And don't think it's just down to recycling, buying less of this and less of that etc.. That way you allow yourself to be reduced to a consumer, which is a pretty helpless position. And it puts you in a very lonely corner. Remember, we are much more than consumers, we are citizens.

(This) idea of reducing your personal carbon footprint, while not inherently wrong, has often been used as a distraction, pitting ... people against each other with morality choices about how sustainable you are, rather than realizing how much you actually have in common.

. . . the key . . .  is to think beyond the individual and seek community support and solutions — especially those that put pressure on governments and companies to make the large-scale changes that are necessary to truly curtail emissions.

 . . . we can choose the most meaningful actions that are doable for us. Things like reducing consumption of animal products, driving less, and taking fewer airplane flights likely have the biggest impact on our personal carbon use.

. . . we have such a myth of individualism. . . . That myth can make people feel that they have no power, because they can’t do anything against such as something so big as climate change. For many in climate movements, the antidote to that feeling — and the way to build real power — is to band together. 

 If you’re good at organizing, organize. If you’re good at taking care of people, take care of people who do other things, . . . no matter who you are, build community.

(all quotes from here)

by Kevin McShane (https://kevinmcshane.org/)

Imagine the life of your children and grandchildren in 2031 every time you burn fossil fuel, every time you go to/don't vote, every time you don't challenge a lousy political decision, every time you pretend to yourself that there's nothing you can do.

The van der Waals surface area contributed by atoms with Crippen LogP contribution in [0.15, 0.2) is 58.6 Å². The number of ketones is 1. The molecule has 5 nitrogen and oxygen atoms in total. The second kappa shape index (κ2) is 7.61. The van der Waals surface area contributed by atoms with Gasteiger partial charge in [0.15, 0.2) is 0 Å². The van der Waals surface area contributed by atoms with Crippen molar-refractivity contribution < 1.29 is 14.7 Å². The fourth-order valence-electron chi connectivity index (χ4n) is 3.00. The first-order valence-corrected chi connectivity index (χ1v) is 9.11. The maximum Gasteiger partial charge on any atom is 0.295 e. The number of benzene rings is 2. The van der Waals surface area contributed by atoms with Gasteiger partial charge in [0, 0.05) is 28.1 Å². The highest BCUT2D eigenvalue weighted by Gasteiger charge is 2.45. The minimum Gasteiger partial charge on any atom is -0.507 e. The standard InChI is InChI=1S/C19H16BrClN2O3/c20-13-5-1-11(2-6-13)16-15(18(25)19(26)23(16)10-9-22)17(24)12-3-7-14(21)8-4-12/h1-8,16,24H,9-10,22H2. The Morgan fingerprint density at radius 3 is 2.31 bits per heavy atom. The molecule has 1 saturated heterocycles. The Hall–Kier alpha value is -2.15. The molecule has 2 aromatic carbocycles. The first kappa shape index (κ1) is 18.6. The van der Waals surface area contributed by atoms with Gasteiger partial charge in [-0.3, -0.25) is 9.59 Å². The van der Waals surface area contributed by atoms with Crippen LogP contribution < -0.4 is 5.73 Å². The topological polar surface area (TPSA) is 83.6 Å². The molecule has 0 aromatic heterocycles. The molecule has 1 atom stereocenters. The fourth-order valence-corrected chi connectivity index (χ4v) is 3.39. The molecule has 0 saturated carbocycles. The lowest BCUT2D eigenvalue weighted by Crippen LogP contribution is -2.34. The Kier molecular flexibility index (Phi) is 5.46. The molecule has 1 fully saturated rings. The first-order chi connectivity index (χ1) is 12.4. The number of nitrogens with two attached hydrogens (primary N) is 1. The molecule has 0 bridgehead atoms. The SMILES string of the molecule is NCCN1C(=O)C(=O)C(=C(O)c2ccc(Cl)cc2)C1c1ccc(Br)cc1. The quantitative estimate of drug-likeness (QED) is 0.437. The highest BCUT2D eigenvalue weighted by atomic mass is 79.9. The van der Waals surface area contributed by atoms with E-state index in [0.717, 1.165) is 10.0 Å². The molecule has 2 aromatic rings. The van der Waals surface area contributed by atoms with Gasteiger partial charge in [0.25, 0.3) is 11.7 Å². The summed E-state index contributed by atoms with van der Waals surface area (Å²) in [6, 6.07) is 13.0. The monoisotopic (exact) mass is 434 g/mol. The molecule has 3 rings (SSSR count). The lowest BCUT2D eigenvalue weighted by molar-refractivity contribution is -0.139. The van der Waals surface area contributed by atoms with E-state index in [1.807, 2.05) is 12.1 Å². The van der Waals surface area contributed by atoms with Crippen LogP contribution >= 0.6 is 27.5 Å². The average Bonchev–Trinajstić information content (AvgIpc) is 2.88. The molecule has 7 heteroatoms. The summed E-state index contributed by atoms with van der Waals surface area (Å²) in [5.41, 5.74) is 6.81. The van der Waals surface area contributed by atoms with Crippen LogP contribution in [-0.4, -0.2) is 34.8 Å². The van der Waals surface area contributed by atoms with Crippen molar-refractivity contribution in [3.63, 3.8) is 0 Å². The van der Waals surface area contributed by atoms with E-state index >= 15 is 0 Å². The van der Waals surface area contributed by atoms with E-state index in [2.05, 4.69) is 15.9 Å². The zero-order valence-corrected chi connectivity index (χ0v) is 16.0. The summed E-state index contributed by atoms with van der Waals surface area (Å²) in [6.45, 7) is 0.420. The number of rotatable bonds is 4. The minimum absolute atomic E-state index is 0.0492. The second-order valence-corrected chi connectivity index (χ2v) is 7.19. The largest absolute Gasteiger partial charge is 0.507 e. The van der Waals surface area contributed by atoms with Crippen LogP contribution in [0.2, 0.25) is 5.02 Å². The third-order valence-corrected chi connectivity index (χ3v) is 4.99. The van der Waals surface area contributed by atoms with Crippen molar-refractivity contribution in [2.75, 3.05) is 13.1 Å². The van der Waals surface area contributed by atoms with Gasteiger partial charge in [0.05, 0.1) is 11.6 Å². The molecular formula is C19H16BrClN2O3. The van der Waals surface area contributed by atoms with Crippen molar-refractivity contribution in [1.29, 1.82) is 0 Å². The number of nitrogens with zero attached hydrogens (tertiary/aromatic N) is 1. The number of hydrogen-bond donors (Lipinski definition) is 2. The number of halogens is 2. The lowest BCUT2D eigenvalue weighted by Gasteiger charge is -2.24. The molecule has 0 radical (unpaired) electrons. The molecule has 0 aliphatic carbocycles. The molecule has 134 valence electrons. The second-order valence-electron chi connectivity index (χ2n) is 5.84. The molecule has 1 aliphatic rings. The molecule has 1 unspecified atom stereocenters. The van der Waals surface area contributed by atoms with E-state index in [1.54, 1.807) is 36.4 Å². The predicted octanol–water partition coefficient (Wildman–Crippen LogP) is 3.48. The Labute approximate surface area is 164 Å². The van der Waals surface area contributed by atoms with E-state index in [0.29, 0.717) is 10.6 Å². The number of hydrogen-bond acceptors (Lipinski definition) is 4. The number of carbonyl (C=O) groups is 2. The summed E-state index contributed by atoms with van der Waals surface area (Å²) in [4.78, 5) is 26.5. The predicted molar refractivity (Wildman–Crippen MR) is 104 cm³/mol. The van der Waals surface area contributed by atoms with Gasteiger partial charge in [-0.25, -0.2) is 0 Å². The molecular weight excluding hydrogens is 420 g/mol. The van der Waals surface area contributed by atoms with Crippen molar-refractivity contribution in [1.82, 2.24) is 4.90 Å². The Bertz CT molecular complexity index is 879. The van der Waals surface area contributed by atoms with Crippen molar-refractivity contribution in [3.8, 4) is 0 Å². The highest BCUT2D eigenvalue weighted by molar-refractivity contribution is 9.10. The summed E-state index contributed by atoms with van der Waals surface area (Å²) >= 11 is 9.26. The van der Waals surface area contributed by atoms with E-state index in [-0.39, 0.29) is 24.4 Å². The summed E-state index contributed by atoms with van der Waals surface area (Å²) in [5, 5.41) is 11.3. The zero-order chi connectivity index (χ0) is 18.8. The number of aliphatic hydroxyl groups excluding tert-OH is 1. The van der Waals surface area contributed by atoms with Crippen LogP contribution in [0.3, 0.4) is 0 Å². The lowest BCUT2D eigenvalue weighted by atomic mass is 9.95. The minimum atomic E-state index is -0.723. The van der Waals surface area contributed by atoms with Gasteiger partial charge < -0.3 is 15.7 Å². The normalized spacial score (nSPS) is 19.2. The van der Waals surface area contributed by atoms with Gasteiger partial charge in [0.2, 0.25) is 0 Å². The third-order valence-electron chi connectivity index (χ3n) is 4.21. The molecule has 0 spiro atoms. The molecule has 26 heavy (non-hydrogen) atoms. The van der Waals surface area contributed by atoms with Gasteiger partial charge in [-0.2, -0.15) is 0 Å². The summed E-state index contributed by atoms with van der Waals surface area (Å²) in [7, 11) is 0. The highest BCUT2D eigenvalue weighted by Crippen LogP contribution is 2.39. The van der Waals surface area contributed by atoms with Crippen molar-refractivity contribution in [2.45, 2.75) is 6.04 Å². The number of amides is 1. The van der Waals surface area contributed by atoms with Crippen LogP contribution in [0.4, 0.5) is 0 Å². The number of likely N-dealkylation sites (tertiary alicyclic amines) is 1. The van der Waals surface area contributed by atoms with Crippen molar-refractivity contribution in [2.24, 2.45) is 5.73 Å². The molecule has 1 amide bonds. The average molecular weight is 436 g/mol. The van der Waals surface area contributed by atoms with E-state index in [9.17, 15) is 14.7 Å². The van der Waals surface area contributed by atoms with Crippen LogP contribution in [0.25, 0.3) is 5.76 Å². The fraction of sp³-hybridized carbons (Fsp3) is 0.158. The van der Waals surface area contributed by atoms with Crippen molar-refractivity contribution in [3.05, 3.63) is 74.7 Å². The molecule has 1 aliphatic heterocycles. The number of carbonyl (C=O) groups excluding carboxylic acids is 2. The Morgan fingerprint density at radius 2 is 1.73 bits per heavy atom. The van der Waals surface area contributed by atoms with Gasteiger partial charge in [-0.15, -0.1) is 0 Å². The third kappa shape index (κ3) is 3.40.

On a more cheerful note, we had a surprise visit from a long time friend last week. Just in time for dinner, there he was at the garden gate. He is an artist, a carpenter, a baker, someone who has come in and out of our life for 30 years. It was such a delight to see him. 

But he is also deep into anthroposophy, always has been, the whole esoteric path with Waldorf schooling for the children and now grandchildren and so on. Normally nothing to write home about, each to their own etc. but in Germany, the various anthroposophic groupings form the most ardent opposition to Covid vaccines, happily marching with fascists (for details click here), and set up their own political party to compete in the upcoming general election (not a hope). 

In the end, it was a difficult evening, we sat out in the garden and first avoided the subject for a good while. He did not stay the night, but we supplied him with food and wine and memories and information. It will not matter the slightest. What remained was sadness and the knowledge that one way or another, his non-vaccinated family, his beautiful partner, his three children and their partners, six grandchildren, his elderly father, will be infected this autumn/winter and we can only hope that theirs will be mild cases.

(His main argument (and in my humble opinion, the most clueless of all): it will change my DNA. My reply: your DNA changes all the time, it's called aging.)